News - Tuesday, November 15th

News

Petrol price rise - Petrol and diesel prices in France are set to rise from tomorrow. The 30 centime subsidy put in place by the government will be reduced to 10 centimes, while the 20 centime reduction at TotalEnergy stations will also be stopped. However, according to government spokesperson Olivier Véran a new system of aid will take effect from January 1st, 2023, which is intended to benefit up to 12 million people.

Meanwhile, the scourge of fuel siphoning has spread across France. Fuel thefts have doubled in one year, going from 1,174 incidents reported in 2021 to more than 2,400 this year.

Medical test centre strike - There will be difficulties getting routine medical tests over the next few days, due to a rolling strike that started yesterday at 90-95% of the country's medical test centres (laboratoires). Workers are protesting the government’s plans to cut funding for test centres as part of the 2023 Social Security budget. The strike is set to run until tomorrow evening, with the possibility of it being extended. It will affect blood and urine tests and several other procedures, although COVID antigen tests are available in pharmacies.

French prime minister visits Marseille - The Prime Minister, Elisabeth Borne was speaking in Marseille yesterday, telling the region's mayors that the PACA region is endowed with exceptional biodiversity and landscapes, but is one of the most affected by rising temperatures and extreme climatic events. She outlined her vision to make the region a leader in ecological planning. Her experimental plan includes measures to decarbonise industry, develop less polluting transport, and preserve water resources and forests.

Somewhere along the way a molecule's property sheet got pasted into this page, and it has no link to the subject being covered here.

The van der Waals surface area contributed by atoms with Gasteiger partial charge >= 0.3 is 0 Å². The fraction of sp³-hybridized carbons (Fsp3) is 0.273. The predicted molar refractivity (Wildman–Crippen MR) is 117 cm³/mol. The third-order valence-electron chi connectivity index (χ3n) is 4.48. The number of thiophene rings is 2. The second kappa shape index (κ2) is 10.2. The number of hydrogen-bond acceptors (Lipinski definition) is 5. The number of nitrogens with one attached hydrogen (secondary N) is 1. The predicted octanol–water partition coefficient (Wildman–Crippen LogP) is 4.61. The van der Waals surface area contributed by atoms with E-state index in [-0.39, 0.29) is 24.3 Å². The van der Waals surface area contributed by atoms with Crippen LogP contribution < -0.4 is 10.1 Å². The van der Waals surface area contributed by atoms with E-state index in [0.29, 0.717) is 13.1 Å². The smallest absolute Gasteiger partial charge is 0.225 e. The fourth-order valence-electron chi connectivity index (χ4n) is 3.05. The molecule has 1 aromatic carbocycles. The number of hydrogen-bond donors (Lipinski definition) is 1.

A national watchdog has exposed hundreds of fraudulent products labelled as “Made In France” - After carrying out a national survey of a thousand companies claiming their products were "Made in France", the French fraud control agency DGCCR has reported that 15 percent of brands were not what was advertised on the label. The survey was related to non-food products – such as masks and hydro-alcoholic gels massively sold during the Covid health crisis – and various other sectors, including jewellery, eyewear, cosmetics, textiles, and furniture. The DGCCRF says it will continue its checks on the origin of brands "in view of the growing appeal of French and local products to consumers, and in order to support industrial relocation in France," and has reminded consumers who have doubts about the real origin of a product, that they can report it on the SignalConso website.

Green Beans - Be wary